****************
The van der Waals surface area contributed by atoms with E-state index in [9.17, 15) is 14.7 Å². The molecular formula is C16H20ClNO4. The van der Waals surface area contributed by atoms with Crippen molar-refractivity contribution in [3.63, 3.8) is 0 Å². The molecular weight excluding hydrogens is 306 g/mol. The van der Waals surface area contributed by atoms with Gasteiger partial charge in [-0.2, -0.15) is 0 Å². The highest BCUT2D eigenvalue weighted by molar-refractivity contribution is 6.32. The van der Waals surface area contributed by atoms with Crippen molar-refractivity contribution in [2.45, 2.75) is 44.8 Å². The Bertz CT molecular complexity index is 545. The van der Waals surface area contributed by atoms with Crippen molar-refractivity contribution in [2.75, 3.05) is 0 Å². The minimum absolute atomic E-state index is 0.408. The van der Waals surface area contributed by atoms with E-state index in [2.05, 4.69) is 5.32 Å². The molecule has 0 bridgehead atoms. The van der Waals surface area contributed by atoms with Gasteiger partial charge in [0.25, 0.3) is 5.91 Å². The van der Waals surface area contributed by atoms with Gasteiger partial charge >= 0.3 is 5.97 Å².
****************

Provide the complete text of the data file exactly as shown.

The van der Waals surface area contributed by atoms with E-state index in [9.17, 15) is 14.7 Å². The molecular formula is C16H20ClNO4. The van der Waals surface area contributed by atoms with Crippen molar-refractivity contribution in [3.63, 3.8) is 0 Å². The molecular weight excluding hydrogens is 306 g/mol. The van der Waals surface area contributed by atoms with Gasteiger partial charge in [-0.2, -0.15) is 0 Å². The highest BCUT2D eigenvalue weighted by molar-refractivity contribution is 6.32. The van der Waals surface area contributed by atoms with Crippen molar-refractivity contribution in [2.45, 2.75) is 44.8 Å². The Bertz CT molecular complexity index is 545. The van der Waals surface area contributed by atoms with Crippen molar-refractivity contribution in [2.75, 3.05) is 0 Å². The minimum absolute atomic E-state index is 0.408. The van der Waals surface area contributed by atoms with E-state index in [2.05, 4.69) is 5.32 Å². The molecule has 0 bridgehead atoms. The van der Waals surface area contributed by atoms with Gasteiger partial charge in [0.25, 0.3) is 5.91 Å². The van der Waals surface area contributed by atoms with Gasteiger partial charge >= 0.3 is 5.97 Å².